War On Drugs History Homework

War On Drugs History Homework

War On Drugs History Homework

Sample Integrative Summary Paper ECON 430 Summer 2015 Egbe Page 1 of 4

VIOLENCE IN THE ILLICIT DRUG MARKET AND PUBLIC POLICY RESPONSES

AN ANNOTATED BIBLIOGRAPHY

CHINYERE EGBE

 

 

ECON 430 THE WAR ON DRUGS: ECONOMICS, HISTORY AND PUBLIC POLICY

JULY 2019

 

INTEGRATIVE SUMMARY

 

In this annotated bibliography, I review the problem of violence in the illicit drug market.

The purpose of the Summary is to discuss the problem of violence in the illicit drug

market and related public policy approached. All the articles reviewed and summarized

address the problem of violence in the illicit drug market. The first article discussed

interpersonal violence. The second article addresses violence in the illicit drug market,

the involvement of gang leaders and public policy approaches.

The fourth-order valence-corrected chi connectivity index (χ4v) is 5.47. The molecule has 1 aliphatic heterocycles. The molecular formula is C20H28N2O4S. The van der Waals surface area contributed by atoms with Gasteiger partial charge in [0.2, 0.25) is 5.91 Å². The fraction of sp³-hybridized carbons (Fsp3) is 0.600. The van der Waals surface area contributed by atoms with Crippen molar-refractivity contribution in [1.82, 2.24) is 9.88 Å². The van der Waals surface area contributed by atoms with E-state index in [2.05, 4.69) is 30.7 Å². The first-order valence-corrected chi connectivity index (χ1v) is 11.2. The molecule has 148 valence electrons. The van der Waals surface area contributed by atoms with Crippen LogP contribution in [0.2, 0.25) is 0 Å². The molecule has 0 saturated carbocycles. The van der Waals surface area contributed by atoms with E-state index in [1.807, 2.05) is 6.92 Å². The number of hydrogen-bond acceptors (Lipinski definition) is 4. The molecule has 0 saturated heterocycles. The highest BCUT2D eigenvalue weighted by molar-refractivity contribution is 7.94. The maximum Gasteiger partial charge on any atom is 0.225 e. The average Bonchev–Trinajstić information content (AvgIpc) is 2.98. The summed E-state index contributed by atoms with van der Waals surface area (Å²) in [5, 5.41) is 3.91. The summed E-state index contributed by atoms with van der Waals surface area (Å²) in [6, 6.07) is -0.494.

There appears to be a controversy regarding appropriate approaches to limiting the

violence in the drug market. In the first article, drug violence is recognized as a major

public health issue. The article focuses on interpersonal violence and recognizes that

violence in the drug market is due to a lack formal ways to resolve economic disputes in

the illicit drug market. The second article argues that public policy approaches that try to

prohibit drugs leads to increasing violence in the illicit drug market. The authors then

propose that alternative approaches should be developed to mitigate violence in the

illicit drug market.

 

Sample Integrative Summary Paper ECON 430 Summer 2015 Egbe Page 2 of 4

Amanda Atkinson, Zara Anderson, Karen Hughes, Mark A Bellis, Harry Sumnall and Qutub Syed, Interpersonal Violence and Illicit Drugs, Working Paper, Liverpool John Moores University, (Centre for Public Health) 2009

This briefing summarizes the links between interpersonal violence and illicit drug use, identifies

risk factors for involvement in drug-related violence, outlines prevention measures that address

drug-related violence, and explores the role of public health in prevention. It discusses links

between drugs and violence based on available evidence, focusing primarily on illicit drugs. In

general, the illicit use of prescription drugs is not discussed.

 

Interpersonal violence and illicit drug use are major public health challenges that are strongly linked.